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DON'T LOOK BACK IN ANGER: A DECADE OF SCULPTURE AT DSA

by Insiders Dunedin

Above: Aroha Novak's 'Frozen' (Detail), from the Dunedin School of Art's The Material World.

As I have said countless times, one of the best things about living in a city that takes tertiary education seriously is the constant flood of new ideas we get to be exposed to. The main upside of a transient population – it would be great if a few more big thinkers stuck around after graduating – is the fresh enthusiasm for thinking that arrives on our doorstep every February.

For the local arts community, though, it is the other end of the year that heralds the great excitement. The catwalk show by graduating fashion designers at the Otago Polytechnic School of Design is an annual highlight at that end of the calendar, as is the Dunedin School of Art’s annual graduate show Site. These are both an excellent opportunity for the community at large to take the pulse of our young talent. Some stick around in Otepoti for a while, and we get to watch their work evolve in the years to come. Others scatter across the globe never to be heard of again. It is a process of constant creative renewal that doesn’t ever look back, which makes The Material World: Sculpture at the Dunedin School of Art 2002-2013 (on until May 31 at the Dunedin School of Art Gallery, Riego Street) a rare reflective treat.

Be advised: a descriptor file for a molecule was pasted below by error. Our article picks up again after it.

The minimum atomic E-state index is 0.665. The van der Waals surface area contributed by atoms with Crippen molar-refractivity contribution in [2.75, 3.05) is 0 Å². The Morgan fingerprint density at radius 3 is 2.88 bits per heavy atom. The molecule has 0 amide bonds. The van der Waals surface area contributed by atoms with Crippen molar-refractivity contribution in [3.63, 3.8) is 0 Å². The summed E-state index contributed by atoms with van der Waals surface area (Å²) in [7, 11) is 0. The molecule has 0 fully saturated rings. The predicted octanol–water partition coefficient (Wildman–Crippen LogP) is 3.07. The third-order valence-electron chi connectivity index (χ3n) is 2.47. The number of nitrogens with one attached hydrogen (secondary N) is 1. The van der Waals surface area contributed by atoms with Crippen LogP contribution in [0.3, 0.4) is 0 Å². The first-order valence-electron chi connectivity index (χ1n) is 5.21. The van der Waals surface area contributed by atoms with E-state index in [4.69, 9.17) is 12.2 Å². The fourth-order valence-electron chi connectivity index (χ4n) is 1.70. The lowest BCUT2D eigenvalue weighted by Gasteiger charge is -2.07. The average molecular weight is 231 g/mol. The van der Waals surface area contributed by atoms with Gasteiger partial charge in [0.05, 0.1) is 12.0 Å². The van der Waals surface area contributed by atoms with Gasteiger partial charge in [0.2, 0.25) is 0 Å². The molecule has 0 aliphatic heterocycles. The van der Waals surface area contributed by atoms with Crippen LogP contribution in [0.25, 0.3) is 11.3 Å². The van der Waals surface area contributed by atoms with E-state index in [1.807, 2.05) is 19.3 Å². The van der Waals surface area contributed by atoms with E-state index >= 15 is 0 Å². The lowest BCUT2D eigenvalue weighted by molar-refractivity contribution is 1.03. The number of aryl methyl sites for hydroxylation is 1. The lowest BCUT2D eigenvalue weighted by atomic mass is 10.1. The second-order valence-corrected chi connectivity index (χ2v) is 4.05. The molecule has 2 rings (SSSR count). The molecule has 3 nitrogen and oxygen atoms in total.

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'My Heart's In Chester' (Detail) by Benjamin King.



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'Down By The River' (Single Channel Video Loop Still) by Amy Jo Jory 

The Sculpture Department often produces the blockbuster works at Site, and has a reputation for being a demanding and rewarding place to study thanks to the high calibre expected of students by Head of Sculpture Michele Beevors. Beevors has curated a hectic programme forThe Material World, culled from over a decade of DSA stars past and present. Some of the works are encore presentations, but there is a great swathe of new work from her ex-students, too.

The show is an advertisement for the diversity of sculptural practice, from performance to ceramics, by way of animated film, glass, broken records, papier mache, Spanish bricks, soap and even pencil on paper! For older heads, it is a chance to catch up on careers that may have been flying under their radar, while for recent arrivals it is a great chance to get some historical perspective in fine art creation in Dunedin. Highly recommended. 



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'The Yearner' by Katrina Thomson


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'Wishing Wellby Liz Rowe. 


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